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Posted by on Jun 1, 2010 in Summer 2010 | 0 comments

The juggling act

By Kristel Manes, Guelph-Wellington Business Enterprise Centre

As I find myself emptying my daughters? lunch bags, throwing supper on the grill and begin washing the dishes, all the while answering my daughter?s persistent questions in regards to a home work assignment due yesterday, I silently wonder to myself? When exactly did my life become all about the delicate balance of multitasking?

Juggling ActAs a young impressionable child, you would find yourself at a local fair watching in absolute fascination as an accomplished juggler would toss multiple balls in the air, all different types of formations but nevertheless, kept them airborne. Up next came the china plates as we held our breath in his efforts not to lose Grandma?s fine china (Christmas would never be the same again) and then proceeded to round out his performance by tossing flaming batons into the mix, effortlessly to those who watched, and all with a smile on his face. Life as a child consisted of little multitasking other than organizing play dates so that all friends were included, making sure you were home in time to watch your favourite cartoons and always being ready and available for a friendly game of hide and seek or be available to cheer on the cute boys? street hockey game. Ah, Bliss!
Fast forward now if you will, to those awkward teenage years, bringing new social
pressures and responsibilities into the multitasking mix. It was a constant challenge to attend school, carry after school jobs, tackle homework assignments and projects (usually last minute, I will admit the apple doesn?t fall far from the tree), hang out with friends and then be ready at a moment?s notice to be fashionably respectable (remember how long big hair took to accomplish?) in order to attend the social event of the week (if you were lucky enough to be invited). All this and still somehow managing to be present for Sunday nights traditional family dinner and quality family time (God help you if you weren?t in attendance and accounted for). Enough said.

The arrival of early adulthood meant a new kind of freedom but as we all know that freedom represented more forces to be reckoned with and bigger consequences accordingly. A full time job, new apartment, a car that actually ran and the
pressure of meeting diverse groups of friends at different special club nights, every night of the week (no, I didn?t have a problem, it was the social thing to do in the booming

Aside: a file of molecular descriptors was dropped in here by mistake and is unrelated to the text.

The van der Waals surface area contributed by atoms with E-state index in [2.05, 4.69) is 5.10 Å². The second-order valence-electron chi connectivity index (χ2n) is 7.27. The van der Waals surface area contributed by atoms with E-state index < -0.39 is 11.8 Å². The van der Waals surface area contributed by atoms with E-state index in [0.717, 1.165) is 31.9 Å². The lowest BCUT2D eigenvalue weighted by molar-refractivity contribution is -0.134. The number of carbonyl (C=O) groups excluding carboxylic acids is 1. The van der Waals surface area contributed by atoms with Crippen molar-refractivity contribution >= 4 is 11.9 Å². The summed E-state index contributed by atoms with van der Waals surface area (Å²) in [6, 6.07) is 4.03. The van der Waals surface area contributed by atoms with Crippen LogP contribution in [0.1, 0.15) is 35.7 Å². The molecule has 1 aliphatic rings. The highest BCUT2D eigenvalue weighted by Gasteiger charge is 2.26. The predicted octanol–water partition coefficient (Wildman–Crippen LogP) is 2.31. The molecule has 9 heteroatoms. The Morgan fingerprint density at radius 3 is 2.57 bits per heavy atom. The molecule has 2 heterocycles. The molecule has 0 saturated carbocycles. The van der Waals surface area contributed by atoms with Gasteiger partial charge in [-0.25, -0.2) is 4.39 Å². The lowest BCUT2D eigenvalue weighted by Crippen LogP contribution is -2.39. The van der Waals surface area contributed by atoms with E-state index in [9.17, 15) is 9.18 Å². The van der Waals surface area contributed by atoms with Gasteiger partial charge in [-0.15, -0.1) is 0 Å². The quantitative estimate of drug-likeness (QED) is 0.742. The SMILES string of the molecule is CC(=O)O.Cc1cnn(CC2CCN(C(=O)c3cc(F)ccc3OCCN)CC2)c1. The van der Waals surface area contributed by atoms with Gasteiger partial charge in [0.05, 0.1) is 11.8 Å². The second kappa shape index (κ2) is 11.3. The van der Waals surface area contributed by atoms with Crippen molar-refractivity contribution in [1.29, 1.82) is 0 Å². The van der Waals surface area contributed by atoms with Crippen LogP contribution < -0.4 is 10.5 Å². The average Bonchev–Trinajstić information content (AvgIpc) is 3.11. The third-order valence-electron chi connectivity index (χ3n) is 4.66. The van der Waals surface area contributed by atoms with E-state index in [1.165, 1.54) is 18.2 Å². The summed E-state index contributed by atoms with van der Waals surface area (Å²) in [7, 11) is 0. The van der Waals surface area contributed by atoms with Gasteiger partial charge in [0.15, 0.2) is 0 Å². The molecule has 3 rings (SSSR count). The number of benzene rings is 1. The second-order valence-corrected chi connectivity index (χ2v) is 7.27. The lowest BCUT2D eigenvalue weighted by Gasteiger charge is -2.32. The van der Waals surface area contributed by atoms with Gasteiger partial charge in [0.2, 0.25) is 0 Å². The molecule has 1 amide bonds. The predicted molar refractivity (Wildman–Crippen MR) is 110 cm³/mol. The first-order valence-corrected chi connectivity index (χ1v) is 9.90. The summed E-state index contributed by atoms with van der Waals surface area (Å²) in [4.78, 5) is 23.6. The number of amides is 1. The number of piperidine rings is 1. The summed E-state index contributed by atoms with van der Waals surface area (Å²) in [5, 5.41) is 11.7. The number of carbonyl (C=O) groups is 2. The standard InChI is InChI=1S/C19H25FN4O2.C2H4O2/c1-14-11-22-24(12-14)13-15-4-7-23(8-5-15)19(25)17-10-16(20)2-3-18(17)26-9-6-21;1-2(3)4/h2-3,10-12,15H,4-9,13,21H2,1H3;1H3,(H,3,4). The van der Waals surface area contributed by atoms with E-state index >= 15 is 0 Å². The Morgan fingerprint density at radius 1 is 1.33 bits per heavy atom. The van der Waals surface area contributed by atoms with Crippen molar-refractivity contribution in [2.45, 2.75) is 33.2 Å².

metropolis this city girl was raised in) brought a whole new level to multitasking. My mother would always gently remind me ?Kristel, don?t burn the candle at both ends? but I was young, energized, invincible and, boy, was I an important person in this world, my own force to be reckoned with and I could handle the balancing act. Hear me roar!

Now, as an accomplished mother, daughter, aunt, friend, colleague, speaker and business person (and the list goes on depending on what day it is and what needs fixing), I find my real challenge lies with coming to terms with the reality that multitasking is absolutely an essential way of life for me. Researchers have said that it is actually counterproductive to multitask as it actually inhibits your abilities and it takes longer to complete the tasks at hand. It has also been suggested in published research studies that women are better multitaskers due to biological reasons. It would seem that a woman?s corpus callosum (say that ten times fast), the middle part of the brain that handles the communication between the two hemispheres, is actually larger than a man?s, therefore allowing the two sides to synthesize better together. Whatever the reason, whatever the research, I have recognized that I couldn?t live my life any other way and rather than whine and complain about it, a new attitude is in order. I have decided to no longer look at multitasking as a chore or a burden but rather as a gift of time. I was introduced to the skills and tools early in life (unknowingly to me) and have realized that each new challenge, obligation or responsibility was one more tool in my tool chest. This gentle balance of time allows me the honour and the privilege of being able to somehow be a small part of everything and everyone I touch, and simultaneously keeps me connected to each of these aspects, lovingly reminded as to what really matters most in the world. I guess along the way I really became my own juggling star, keeping all those balls in the air, effortlessly and always smiling, as we go through this game we call life.

Page 4, Summer 2010

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